Food Poisoning For Profit? Companies Are Acting For Their Own Benefit When It Comes To Product Safety
As evidenced by my recent posts on the subject, I lean towards more regulation, both for food (Safe Food Act) and supplements (Good Manufacturing Practices), not less. That doesn't mean I'm not open to other viewpoints.
Steve Chapman, in his article above, offers another viewpoint. Perhaps an effective way of filtering out unwanted microorganisms, heavy metals, pesticides, herbicides, fumigants, and other contaminants from what we consume is to let industry police itself. Litigation or loss of sales does seem to be a potent motivator. Although Upton Sinclair's portrayal of Chicago's turn-of-the-century meat-packing industry (in The Jungle) would make one question the effectiveness of self-regulation.
Would spinach producers have thought to investigate their own product in response to last year's E. coli O157:H7 outbreak? (In this case, the FDA, CDC, USDA, and State of California investigated.) Would they have voluntarily removed all their affected and suspect product from store shelves? Maybe they would have if they feared customers running to a competitor.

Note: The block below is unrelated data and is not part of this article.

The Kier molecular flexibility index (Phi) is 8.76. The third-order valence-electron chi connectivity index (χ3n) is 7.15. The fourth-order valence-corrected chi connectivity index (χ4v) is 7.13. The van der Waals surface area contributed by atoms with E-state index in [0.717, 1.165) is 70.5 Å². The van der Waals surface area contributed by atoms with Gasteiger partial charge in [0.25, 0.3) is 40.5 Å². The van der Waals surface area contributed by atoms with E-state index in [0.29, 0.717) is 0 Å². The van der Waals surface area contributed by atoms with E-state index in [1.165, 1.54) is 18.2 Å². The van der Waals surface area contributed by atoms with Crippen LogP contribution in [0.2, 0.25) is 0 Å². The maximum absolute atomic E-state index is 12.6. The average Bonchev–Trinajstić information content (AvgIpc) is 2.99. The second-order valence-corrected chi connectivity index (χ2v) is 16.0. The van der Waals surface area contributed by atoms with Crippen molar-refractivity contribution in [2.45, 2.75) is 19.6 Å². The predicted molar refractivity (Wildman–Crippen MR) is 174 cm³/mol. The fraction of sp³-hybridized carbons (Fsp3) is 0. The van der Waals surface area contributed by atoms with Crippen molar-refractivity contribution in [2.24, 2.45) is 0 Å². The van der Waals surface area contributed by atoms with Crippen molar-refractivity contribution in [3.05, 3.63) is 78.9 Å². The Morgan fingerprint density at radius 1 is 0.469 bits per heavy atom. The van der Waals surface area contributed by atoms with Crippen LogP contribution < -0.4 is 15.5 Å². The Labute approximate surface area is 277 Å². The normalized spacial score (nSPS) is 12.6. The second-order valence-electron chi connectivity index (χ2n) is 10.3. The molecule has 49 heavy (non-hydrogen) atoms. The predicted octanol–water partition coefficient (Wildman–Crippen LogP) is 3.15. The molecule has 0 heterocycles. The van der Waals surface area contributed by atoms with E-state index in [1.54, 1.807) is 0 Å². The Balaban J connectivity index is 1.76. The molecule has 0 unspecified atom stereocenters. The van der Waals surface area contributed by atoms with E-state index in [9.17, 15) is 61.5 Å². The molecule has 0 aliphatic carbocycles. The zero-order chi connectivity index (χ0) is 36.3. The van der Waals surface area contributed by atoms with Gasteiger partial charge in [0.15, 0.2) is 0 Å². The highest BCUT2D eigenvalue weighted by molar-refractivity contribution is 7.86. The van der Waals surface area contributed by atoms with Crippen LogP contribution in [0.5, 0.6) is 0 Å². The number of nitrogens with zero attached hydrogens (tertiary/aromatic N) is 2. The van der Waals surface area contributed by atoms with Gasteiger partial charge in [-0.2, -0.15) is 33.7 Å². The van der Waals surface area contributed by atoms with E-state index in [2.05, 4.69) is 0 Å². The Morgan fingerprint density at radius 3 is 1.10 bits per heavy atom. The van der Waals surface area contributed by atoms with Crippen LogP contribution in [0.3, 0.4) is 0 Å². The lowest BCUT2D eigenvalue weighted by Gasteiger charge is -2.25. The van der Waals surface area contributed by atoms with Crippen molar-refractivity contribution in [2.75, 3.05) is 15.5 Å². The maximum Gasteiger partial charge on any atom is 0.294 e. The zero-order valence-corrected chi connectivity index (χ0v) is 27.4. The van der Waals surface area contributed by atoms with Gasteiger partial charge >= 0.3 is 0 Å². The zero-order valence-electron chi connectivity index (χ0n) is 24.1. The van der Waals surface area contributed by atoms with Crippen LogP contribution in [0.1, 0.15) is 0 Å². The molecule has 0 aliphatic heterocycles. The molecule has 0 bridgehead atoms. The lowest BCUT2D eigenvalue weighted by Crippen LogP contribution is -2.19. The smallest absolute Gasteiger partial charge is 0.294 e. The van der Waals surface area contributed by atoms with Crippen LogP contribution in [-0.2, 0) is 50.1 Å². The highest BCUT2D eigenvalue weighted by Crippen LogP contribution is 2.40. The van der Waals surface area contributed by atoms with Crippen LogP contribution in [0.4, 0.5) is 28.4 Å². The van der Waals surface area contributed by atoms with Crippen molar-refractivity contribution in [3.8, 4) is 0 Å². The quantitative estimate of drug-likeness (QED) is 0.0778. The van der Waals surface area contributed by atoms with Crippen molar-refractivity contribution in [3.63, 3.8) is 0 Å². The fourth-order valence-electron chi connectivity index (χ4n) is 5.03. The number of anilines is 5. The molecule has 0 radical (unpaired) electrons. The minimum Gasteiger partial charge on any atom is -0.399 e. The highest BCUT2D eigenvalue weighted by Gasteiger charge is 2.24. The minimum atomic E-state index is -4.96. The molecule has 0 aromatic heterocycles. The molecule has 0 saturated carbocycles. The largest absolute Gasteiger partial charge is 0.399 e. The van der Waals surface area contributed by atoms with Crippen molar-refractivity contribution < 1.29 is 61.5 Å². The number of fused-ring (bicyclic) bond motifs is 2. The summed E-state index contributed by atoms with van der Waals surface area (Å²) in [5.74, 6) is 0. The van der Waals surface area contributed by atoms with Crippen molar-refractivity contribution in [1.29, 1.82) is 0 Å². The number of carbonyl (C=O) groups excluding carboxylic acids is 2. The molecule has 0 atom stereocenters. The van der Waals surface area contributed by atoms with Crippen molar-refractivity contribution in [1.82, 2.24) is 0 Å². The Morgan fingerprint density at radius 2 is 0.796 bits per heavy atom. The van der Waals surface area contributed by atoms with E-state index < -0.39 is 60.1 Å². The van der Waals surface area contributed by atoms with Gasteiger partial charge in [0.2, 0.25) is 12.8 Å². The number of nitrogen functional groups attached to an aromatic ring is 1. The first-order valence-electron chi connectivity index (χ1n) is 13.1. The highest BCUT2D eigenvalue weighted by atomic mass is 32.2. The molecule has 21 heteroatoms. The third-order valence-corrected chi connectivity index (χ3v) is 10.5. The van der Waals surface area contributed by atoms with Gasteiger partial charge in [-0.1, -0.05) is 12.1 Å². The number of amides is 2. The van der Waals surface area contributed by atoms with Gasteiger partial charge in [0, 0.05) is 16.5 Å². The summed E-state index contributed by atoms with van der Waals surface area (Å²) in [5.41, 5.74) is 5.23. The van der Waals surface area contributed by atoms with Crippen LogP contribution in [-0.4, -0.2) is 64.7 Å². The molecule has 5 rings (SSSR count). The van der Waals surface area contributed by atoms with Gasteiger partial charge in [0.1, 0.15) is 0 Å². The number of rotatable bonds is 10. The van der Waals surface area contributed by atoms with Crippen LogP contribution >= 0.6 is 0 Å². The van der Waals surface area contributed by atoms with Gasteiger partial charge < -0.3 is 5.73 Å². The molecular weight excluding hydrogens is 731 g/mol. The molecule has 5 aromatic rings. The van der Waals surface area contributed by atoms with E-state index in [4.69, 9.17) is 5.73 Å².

If we did increase regulation, how effective would it be? From Mr. Chapman's article:
"David Acheson, recently named to the new job of FDA commissioner for food protection, told the Baltimore Sun, "Right now, we inspect 1 percent of food imports. If we were to inspect 2 percent, would that problem go away? I don't think so." "Mr. Chapman's Chicago Tribune article was posted on Reason Magazine's blog. It generated quite a few comments, which you can peruse here. Many of them support less regulation, which isn't surprising given Reason Magazine's (from what I can tell) Libertarian stance.
What do you think?
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